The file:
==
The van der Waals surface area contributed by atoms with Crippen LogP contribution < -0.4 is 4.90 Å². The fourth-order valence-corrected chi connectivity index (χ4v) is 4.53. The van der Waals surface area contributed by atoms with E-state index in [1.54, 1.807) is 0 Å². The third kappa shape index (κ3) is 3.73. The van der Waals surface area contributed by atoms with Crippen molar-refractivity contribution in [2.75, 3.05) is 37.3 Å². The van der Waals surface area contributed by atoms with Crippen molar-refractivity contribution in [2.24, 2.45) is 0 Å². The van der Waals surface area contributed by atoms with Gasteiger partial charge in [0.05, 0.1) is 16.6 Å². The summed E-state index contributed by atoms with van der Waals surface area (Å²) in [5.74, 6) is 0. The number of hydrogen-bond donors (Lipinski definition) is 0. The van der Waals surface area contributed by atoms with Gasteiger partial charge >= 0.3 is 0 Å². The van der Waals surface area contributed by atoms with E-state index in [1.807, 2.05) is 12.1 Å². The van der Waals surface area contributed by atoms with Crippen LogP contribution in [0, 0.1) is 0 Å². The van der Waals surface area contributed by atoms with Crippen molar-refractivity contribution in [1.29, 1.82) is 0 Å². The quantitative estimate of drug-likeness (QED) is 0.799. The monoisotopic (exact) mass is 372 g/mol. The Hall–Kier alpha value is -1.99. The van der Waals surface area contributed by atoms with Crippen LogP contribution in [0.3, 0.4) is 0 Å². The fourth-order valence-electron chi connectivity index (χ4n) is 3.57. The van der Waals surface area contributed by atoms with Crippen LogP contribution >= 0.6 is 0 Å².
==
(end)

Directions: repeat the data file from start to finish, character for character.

The van der Waals surface area contributed by atoms with Crippen LogP contribution < -0.4 is 4.90 Å². The fourth-order valence-corrected chi connectivity index (χ4v) is 4.53. The van der Waals surface area contributed by atoms with E-state index in [1.54, 1.807) is 0 Å². The third kappa shape index (κ3) is 3.73. The van der Waals surface area contributed by atoms with Crippen molar-refractivity contribution in [2.75, 3.05) is 37.3 Å². The van der Waals surface area contributed by atoms with Crippen molar-refractivity contribution in [2.24, 2.45) is 0 Å². The van der Waals surface area contributed by atoms with Gasteiger partial charge in [0.05, 0.1) is 16.6 Å². The summed E-state index contributed by atoms with van der Waals surface area (Å²) in [5.74, 6) is 0. The number of hydrogen-bond donors (Lipinski definition) is 0. The van der Waals surface area contributed by atoms with Gasteiger partial charge >= 0.3 is 0 Å². The van der Waals surface area contributed by atoms with E-state index in [1.807, 2.05) is 12.1 Å². The van der Waals surface area contributed by atoms with Crippen LogP contribution in [0, 0.1) is 0 Å². The van der Waals surface area contributed by atoms with Crippen molar-refractivity contribution in [1.29, 1.82) is 0 Å². The quantitative estimate of drug-likeness (QED) is 0.799. The monoisotopic (exact) mass is 372 g/mol. The Hall–Kier alpha value is -1.99. The van der Waals surface area contributed by atoms with Crippen LogP contribution in [0.3, 0.4) is 0 Å². The fourth-order valence-electron chi connectivity index (χ4n) is 3.57. The van der Waals surface area contributed by atoms with Crippen LogP contribution >= 0.6 is 0 Å².